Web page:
Mizoram response to Chins seeking refuge
Chins have restricted freedom of movement and their travel is limited by the SPDC which makes it difficult for them to escape persecution in Myanmar. They are left with no choice but to leave without travel documents to nearby states. Chins mainly travel to the Indian state of Mizoram and seek protection there. As of 2011, it is estimated that 100,000 Chins are living there. Initially, Mizoram welcomed the Chins, however as the persecution worsened in Myanmar, the Mizoram population became less generous in terms of the protection it gave and its attitude towards Chins.
Though some Chins have fled persecution in Myanmar, they face a new problem when arriving in Mizoram. This is because they cannot establish new lives since they do not have legal immigration status and are subsequently treated as illegal aliens. As such, the Chins that arrive at Mizoram are placed in a situation that is known as a "protracted, urban refugee situation" which is defined by the United Nations High Commissioner for Refugees (UNHCR) as a situation where refugees find themselves in a long-standing and intractable state of limbo. Their lives may not be at risk but their basic rights and essential economic, social and psychological needs remain unfulfilled after years of exile. They face challenges related to livelihood, food, shelter and healthcare. For some, it may even be harder to survive compared to before they fled Myanmar. Local integration is extremely challenging for Chins since they do not speak Mizo ṭawng and are not used to the culture and practices of Mizoram. This is why they live and do informal work on the outer margins of the community. As a result of not having any legal immigration status, many Chins have reported being arrested, detained and fined for being foreigners. Some Chins are victims of labour exploitation and crime but are too afraid to report it to the police for fear of deportation if they uncover their legal status. The chins do not have any social status and feel powerless to do anything about it.
The Young Mizo Association (YMA) is a voluntary association in Mizoram whose mandate is to provide community service, which includes "conservation of Mizo culture and heritage". In the past, it has issued orders forcing Chins to leave Mizoram because they do not want "foreigners" in their country. This breaches the international principle of non-refoulement because if Chins were to be sent back to Myanmar, persecution and suffering would be inevitable for them. One interviewee who spoke to the HRW recalled that members of the YMA carried sticks and went to each of the Chins' houses to ensure that they left Mizoram. The police also arrested Chins who did not leave and confined them in jail.
Universal periodic review of Myanmar
The Universal Periodic Review (UPR) on Myanmar had a section for the protection and promotion of human rights in Myanmar. It summarised that Myanmar provided legal provisions under section 348 of the Constitution of the Republic of the Union of Myanmar, concerning the guarantee of non-discrimination of any kind as to race, colour, sex, language, religion, political opinion, poverty, birth or other status. It states that capital punishment is prescribed under the law to be imposed only for the most serious of crimes and to only be carried out pursuant to the final judgment of a competent court. Further, the UPR states that the Penal Code of Myanmar prohibits torture, degrading treatment and arbitrary arrest and that arrest of anyone must be done in accordance with procedure established under law. Additionally, it states that Myanmar provided the right of peaceful assembly and freedom of association. The summary seems to be contradictory to the real-life experiences of the Chin.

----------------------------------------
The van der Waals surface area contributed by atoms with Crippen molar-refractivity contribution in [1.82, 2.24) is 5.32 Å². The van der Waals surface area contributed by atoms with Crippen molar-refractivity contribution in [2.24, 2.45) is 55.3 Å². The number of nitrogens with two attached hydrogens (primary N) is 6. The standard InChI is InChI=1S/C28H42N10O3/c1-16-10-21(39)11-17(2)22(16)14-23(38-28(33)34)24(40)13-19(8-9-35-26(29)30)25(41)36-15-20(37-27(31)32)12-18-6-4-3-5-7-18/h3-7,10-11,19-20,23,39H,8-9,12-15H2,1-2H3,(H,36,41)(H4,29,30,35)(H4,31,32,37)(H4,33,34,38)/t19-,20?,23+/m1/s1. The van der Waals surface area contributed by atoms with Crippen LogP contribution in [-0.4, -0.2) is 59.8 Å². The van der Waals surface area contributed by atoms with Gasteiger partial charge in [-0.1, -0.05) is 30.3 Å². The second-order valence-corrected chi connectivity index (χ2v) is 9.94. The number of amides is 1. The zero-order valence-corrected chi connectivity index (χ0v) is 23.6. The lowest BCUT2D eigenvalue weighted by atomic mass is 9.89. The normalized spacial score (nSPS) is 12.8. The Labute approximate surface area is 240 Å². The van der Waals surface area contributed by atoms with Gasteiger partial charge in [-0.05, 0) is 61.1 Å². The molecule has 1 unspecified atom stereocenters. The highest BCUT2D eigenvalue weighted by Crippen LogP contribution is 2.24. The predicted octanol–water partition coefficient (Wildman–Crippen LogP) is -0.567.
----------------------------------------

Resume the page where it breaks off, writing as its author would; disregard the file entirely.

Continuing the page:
States such as the United States of America, Jordan, New Zealand, Poland and others made recommendations to Myanmar of its human rights violations. There were recommendations for Myanmar to improve human rights, address humanitarian needs of its people and engage constructively with its international human rights obligations. Poland in particular, expressed regret that despite constitutional provisions, the Government continued to control and restrict activity of minorities. United States of America condemned its systematic human rights violations and noted that Government critics were at risk of harassment, arbitrary arrest, torture and ill-treatment and even extrajudicial killings. It expressed concern over the situation of ethnic minorities.
Notable Chin people
- Go Khaw Thang. A powerful Guite prince from Mualpi, also known as Goukhothang or Go Khua Thang, or even as Kokutung by Carey and Tuck. He is the only Zomi prince whom the neighbouring Meitei (Manipur) Kingdom ever acknowledged as Raja (or Ningthou in Metei language). His powerful dominion spread over more than 70 cities, towns, and villages. He was known as the then leader of all Zo people as Carey and Tuck also noted him as the Yo (correct Zo people) Chief of Mwelpi (correct Mualpi).
- Pau Cin Hau was the prophet about in 1859. He discovered a script for the Zo people name Zo tuallai received from God. He also discovered a religious LAIPIAN. The religious was very popular among the Zo people before the American missionary came to the Chin hill.
- In 1867, Khai Kam Suantak was the famous chin leader. He reigned the largest country in the chin hill. His name also no forget in the new generation. For his honour, the collage was planted in Kalemyo called KHAI KAM COLLAGE by the government. Now the collage name was changed to Kale Collage due to the some misthought of political idea.
- Zoramthanga, the Burmese Indian boxer who won a bronze medal at the 1990 Bombay Boxing World Cup
- Henry Van Thio, politician and vice-president of Myanmar
- Pu Chin Sian Thang a second largest of the democratic mover of Burma. He is now the president of Zomi Congress for Democracy. When he is the president of Zomi National Congress, he is elected member of Pyituh Hluttdaw from ZNC ticket in 1990. He is the second victorious elected member of Pyituh Hluttdaw in 2015 Burma election from ZCD ticket.